BEIJING, April 29 (Reuters) - China’s water-stressed capital Beijing will raise water prices from next month with a new tiered pricing system to put more of the burden on heavy business users as it seeks to protect scare resources, state media reported on Tuesday.
While more than 90 percent of households will see prices rise by just 1 yuan ($0.16) per cubic metre, from 4 yuan to 5 yuan, there will be a much larger increase for big industrial consumers, Xinhua news agency said.
Major water consumers such as car-washes and bath houses will see prices jump to 160 yuan per cubic metre, from the a previous range of between 61.68 yuan and 81.68 yuan, the report said.
Golf courses and ski resorts - many of which rely on artificial snow machines in arid Beijing - will also pay for 160 yuan per cubic meter, it added.
“For those big consumers, we hope the new pricing system will push them to consider upgrading their facilities for water saving and recycling,” Xinhua quoted Liu Bin, deputy head of the Beijing Water Authority, as saying.
Beijing’s annual water consumption has reached 3.6 billion cubic meters, “which is at a huge environmental cost”, Liu added.
The city has only 100 cubic meters of water available per person, just a tenth of the U.N. “danger threshold”, Xinhua said.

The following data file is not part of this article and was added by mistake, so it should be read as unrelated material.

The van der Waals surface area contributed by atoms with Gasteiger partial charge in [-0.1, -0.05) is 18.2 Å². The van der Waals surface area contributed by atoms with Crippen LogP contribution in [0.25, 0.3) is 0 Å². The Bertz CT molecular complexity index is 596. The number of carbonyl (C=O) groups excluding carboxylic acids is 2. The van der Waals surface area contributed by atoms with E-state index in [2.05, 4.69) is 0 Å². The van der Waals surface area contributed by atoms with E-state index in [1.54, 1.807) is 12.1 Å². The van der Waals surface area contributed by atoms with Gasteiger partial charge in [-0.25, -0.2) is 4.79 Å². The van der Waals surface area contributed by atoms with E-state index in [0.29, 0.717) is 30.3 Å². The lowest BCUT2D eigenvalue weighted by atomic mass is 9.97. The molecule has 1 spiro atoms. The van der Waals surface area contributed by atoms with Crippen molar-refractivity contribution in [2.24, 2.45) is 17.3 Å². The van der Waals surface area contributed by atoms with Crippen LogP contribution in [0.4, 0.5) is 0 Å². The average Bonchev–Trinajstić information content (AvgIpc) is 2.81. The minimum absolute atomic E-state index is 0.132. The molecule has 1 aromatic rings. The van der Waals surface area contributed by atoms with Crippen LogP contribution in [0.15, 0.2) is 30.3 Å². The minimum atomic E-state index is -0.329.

Underground water levels in Beijing have dropped 12.8 meters since 1998 with some 6.5 billion cubic meters of ground water overpumped, Liu added.
Money raised from the increased charges will be used in a special fund for saving water and be invested in water saving schemes as well as improving public awareness of the issue, Xinhua added.
Situated close to the outlying parts of the Gobi Desert, Beijing can go for months without significant rainfall, especially in the winter, while dramatic summer storms flood the streets and overwhelm drains.
Despite public concern about China’s rapidly degrading environment, awareness of water conservation is low in many parts of the country, especially in Beijing, where hosepipes can be left running all day to water gardens and other green spaces. ($1 = 6.2530 Chinese Yuan) (Reporting by Ben Blanchard; Editing by Alison Williams)